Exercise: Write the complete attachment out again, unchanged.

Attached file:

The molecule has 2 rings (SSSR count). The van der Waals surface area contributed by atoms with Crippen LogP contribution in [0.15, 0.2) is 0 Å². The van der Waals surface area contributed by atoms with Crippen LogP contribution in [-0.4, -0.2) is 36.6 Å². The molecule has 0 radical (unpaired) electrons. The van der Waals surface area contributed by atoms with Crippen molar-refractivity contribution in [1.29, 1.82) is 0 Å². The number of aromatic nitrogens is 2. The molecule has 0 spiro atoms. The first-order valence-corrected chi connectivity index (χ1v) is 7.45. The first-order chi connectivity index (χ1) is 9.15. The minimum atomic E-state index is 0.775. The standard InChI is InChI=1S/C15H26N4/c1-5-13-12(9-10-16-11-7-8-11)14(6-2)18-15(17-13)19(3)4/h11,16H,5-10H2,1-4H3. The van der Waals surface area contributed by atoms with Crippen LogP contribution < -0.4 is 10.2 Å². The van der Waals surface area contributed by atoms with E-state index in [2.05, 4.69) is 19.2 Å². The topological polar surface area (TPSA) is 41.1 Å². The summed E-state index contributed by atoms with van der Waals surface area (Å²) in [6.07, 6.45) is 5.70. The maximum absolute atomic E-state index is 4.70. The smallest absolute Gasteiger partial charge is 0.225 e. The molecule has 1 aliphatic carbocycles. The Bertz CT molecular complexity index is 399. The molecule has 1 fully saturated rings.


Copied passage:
The molecule has 2 rings (SSSR count). The van der Waals surface area contributed by atoms with Crippen LogP contribution in [0.15, 0.2) is 0 Å². The van der Waals surface area contributed by atoms with Crippen LogP contribution in [-0.4, -0.2) is 36.6 Å². The molecule has 0 radical (unpaired) electrons. The van der Waals surface area contributed by atoms with Crippen molar-refractivity contribution in [1.29, 1.82) is 0 Å². The number of aromatic nitrogens is 2. The molecule has 0 spiro atoms. The first-order valence-corrected chi connectivity index (χ1v) is 7.45. The first-order chi connectivity index (χ1) is 9.15. The minimum atomic E-state index is 0.775. The standard InChI is InChI=1S/C15H26N4/c1-5-13-12(9-10-16-11-7-8-11)14(6-2)18-15(17-13)19(3)4/h11,16H,5-10H2,1-4H3. The van der Waals surface area contributed by atoms with Crippen LogP contribution < -0.4 is 10.2 Å². The van der Waals surface area contributed by atoms with E-state index in [2.05, 4.69) is 19.2 Å². The topological polar surface area (TPSA) is 41.1 Å². The summed E-state index contributed by atoms with van der Waals surface area (Å²) in [6.07, 6.45) is 5.70. The maximum absolute atomic E-state index is 4.70. The smallest absolute Gasteiger partial charge is 0.225 e. The molecule has 1 aliphatic carbocycles. The Bertz CT molecular complexity index is 399. The molecule has 1 fully saturated rings.